The Queensland Strawberry Growers Association suspects a disgruntled ex-employee may be responsible for placing sewing needles into strawberries sold in Woolworths.
In a statement released by Queensland Strawberry Growers Association on Wednesday, it was confirmed the company had suspicions a certain ex-employee had inserted the needles into the strawberries which were found over the last week.
Police began looking into the potentially unsafe berries after a Facebook user on Saturday wrote that their friend took a bite of a strawberry and ate "half a sewing needle", according to the Palm Beach Post.
Queensland chief health officer Dr Jeannette Young said the contaminated brands came from a farm in south-east Queensland, and were sold to Woolworths, but could also have been distributed to other stores.
Investigators said there are four contamination incidents, two each in Queensland and Victoria.
'To our current knowledge, two labels, Berry Licious and Berry Obsession are the only affected lines.
Police are checking every step of the production chain, and they say strawberries purchased from Thursday are safe.
Acting Detective Chief Superintendent Terry Lawrence said there was no evidence of extortion but police inquiries were continuing.
"Luckily, in each of those cases, the needles were found within the strawberry by the person who had purchased them when cutting the strawberries, as we had asked them to do", he said.
The pair then checked the other strawberries and found a sewing needle inside another one.
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"A lot of the social media that we're seeing, people are being very supportive and really - hopefully - understand that this is an isolated incident", Rowling said.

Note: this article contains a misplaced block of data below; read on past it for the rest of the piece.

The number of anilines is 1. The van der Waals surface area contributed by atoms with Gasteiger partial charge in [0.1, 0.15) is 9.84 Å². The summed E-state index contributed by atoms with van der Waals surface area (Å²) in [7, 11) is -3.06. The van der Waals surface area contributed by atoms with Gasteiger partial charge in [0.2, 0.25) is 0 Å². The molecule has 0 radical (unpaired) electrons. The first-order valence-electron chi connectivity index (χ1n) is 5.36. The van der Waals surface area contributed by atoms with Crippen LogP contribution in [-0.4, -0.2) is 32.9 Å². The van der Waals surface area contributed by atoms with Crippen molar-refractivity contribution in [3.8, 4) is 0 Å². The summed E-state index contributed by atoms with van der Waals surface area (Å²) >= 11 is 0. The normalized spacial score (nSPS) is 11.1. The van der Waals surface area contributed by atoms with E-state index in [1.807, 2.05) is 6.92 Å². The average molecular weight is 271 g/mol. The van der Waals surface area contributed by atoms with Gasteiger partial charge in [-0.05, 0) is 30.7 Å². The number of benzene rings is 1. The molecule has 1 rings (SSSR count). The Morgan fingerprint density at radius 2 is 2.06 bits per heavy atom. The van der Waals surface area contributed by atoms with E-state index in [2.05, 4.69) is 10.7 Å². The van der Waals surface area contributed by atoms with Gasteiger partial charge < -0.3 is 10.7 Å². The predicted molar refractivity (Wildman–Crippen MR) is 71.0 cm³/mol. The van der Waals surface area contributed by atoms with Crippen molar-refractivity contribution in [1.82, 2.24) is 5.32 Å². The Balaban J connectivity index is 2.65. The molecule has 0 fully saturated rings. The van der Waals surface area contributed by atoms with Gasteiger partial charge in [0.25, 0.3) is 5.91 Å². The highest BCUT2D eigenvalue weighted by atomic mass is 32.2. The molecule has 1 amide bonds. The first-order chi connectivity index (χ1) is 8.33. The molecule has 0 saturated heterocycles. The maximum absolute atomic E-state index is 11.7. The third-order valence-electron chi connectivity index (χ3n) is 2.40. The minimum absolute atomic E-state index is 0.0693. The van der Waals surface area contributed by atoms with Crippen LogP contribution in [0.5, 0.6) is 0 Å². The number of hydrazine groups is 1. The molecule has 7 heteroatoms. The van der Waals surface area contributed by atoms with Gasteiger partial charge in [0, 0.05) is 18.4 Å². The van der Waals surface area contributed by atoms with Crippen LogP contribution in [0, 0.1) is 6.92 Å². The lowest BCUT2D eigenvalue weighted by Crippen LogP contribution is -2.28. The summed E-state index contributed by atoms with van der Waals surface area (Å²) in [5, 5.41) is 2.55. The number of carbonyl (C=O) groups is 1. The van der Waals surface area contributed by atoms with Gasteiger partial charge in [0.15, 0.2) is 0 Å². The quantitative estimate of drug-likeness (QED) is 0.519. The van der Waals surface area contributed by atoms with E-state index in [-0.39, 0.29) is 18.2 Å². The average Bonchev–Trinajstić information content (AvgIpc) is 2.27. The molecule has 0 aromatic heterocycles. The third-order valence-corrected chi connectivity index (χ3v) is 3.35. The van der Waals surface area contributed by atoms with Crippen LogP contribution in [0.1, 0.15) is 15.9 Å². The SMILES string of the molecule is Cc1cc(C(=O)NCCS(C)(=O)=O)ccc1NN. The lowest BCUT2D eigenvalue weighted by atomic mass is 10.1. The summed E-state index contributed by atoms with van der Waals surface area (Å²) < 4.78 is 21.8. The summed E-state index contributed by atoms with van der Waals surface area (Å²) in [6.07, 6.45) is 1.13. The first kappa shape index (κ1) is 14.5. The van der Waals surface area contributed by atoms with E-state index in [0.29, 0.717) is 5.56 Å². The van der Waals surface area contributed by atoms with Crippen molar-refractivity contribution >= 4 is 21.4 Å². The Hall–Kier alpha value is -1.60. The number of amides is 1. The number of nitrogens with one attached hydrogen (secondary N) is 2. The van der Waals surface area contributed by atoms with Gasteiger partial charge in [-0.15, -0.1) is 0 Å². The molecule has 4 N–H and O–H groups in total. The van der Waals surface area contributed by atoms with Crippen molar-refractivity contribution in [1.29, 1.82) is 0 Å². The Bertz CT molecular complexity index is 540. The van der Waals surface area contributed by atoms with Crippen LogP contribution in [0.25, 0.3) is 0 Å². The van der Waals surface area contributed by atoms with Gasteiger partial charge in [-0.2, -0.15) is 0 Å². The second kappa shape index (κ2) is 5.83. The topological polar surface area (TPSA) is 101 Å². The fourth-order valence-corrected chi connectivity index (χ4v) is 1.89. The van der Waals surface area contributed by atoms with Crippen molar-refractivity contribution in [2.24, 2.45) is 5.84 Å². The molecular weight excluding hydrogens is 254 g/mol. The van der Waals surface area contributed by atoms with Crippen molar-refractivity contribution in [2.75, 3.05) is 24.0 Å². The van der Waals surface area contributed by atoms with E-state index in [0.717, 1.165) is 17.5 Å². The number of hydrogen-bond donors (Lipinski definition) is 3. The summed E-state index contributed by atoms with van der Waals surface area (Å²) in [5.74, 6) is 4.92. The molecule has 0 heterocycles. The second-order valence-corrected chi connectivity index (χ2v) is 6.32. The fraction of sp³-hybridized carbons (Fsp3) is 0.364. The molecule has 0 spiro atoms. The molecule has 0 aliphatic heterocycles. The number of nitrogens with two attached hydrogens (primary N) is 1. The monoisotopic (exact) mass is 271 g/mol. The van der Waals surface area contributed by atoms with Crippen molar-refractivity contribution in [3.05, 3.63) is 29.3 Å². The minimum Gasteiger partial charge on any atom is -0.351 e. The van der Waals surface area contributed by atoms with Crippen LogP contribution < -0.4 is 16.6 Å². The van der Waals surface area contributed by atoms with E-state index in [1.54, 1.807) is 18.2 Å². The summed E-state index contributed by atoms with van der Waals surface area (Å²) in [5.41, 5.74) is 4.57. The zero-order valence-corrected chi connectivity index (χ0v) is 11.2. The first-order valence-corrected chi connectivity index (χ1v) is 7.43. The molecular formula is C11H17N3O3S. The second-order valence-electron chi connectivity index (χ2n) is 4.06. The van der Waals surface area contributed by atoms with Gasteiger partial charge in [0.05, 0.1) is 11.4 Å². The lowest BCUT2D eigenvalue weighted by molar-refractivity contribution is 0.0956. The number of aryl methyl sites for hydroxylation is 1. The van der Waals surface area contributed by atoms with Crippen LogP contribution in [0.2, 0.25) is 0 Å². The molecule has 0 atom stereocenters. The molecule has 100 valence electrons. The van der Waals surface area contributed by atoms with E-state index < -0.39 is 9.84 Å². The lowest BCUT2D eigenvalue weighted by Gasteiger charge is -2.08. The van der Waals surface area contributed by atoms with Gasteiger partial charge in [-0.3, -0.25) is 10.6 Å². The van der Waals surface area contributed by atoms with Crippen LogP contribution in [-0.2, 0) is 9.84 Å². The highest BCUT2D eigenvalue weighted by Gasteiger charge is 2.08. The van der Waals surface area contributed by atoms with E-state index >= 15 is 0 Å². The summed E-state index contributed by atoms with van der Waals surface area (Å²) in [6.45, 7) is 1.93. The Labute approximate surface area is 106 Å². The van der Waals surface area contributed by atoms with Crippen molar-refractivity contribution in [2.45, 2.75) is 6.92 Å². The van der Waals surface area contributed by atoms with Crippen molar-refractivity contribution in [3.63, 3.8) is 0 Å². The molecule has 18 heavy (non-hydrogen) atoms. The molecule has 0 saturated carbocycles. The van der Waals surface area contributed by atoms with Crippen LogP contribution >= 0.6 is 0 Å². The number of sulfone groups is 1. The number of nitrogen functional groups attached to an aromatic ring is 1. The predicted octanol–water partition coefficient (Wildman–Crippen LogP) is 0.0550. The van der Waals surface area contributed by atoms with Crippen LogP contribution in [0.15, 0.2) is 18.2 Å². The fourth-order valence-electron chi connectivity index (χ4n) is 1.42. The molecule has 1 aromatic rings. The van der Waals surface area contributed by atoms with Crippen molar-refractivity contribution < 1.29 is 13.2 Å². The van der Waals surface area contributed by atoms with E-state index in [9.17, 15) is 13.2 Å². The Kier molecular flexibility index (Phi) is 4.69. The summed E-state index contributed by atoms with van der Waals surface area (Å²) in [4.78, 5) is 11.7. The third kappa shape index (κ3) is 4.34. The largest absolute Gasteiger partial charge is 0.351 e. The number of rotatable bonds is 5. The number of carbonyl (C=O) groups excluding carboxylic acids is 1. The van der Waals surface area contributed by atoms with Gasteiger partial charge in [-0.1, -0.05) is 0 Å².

She said that with the affected products having been taken off the shelves, the public can now feel safe eating strawberries, adding that the incidents.
An investigation is also underway after an employee at a Coles supermarket in Gatton discovered a small metal rod laying across the top of some strawberries inside a plastic punnet on Thursday. "But at this stage, please cut them up and just look to make sure they haven't been contaminated", Dr Young said.
"We're fairly confident if people do come forward with a needle in a strawberry, particularly with the packaging, that will provide us with some information", he said.
Police were investigating the possibility of an extortion attempt or someone carrying out a vendetta against the supermarket giant.
"I'm urging anybody who finds something within their strawberries to report to or telephone police link".
It comes after a fourth contaminated punnet was bought at a store in Central Queensland and there was a potential copycat incident at a Coles west of Brisbane.
"We could be finished by the weekend", he said.